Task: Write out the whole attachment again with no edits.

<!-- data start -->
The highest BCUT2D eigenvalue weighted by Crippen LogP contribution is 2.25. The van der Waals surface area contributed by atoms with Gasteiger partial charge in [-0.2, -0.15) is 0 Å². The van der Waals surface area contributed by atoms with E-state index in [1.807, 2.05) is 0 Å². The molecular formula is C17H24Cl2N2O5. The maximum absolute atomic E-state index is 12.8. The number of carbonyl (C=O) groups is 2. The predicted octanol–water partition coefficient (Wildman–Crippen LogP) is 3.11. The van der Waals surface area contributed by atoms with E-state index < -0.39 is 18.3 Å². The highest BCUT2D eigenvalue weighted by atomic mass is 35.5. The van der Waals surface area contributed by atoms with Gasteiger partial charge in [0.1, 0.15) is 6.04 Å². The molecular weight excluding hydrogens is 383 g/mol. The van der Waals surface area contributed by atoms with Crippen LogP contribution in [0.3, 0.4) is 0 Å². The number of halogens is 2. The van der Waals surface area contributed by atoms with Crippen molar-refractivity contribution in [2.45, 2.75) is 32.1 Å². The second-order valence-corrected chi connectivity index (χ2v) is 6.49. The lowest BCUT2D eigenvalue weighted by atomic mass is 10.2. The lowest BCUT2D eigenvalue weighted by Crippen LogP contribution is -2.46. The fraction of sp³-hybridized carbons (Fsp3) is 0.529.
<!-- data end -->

The highest BCUT2D eigenvalue weighted by Crippen LogP contribution is 2.25. The van der Waals surface area contributed by atoms with Gasteiger partial charge in [-0.2, -0.15) is 0 Å². The van der Waals surface area contributed by atoms with E-state index in [1.807, 2.05) is 0 Å². The molecular formula is C17H24Cl2N2O5. The maximum absolute atomic E-state index is 12.8. The number of carbonyl (C=O) groups is 2. The predicted octanol–water partition coefficient (Wildman–Crippen LogP) is 3.11. The van der Waals surface area contributed by atoms with E-state index < -0.39 is 18.3 Å². The highest BCUT2D eigenvalue weighted by atomic mass is 35.5. The van der Waals surface area contributed by atoms with Gasteiger partial charge in [0.1, 0.15) is 6.04 Å². The molecular weight excluding hydrogens is 383 g/mol. The van der Waals surface area contributed by atoms with Crippen LogP contribution in [0.3, 0.4) is 0 Å². The number of halogens is 2. The van der Waals surface area contributed by atoms with Crippen molar-refractivity contribution in [2.45, 2.75) is 32.1 Å². The second-order valence-corrected chi connectivity index (χ2v) is 6.49. The lowest BCUT2D eigenvalue weighted by atomic mass is 10.2. The lowest BCUT2D eigenvalue weighted by Crippen LogP contribution is -2.46. The fraction of sp³-hybridized carbons (Fsp3) is 0.529.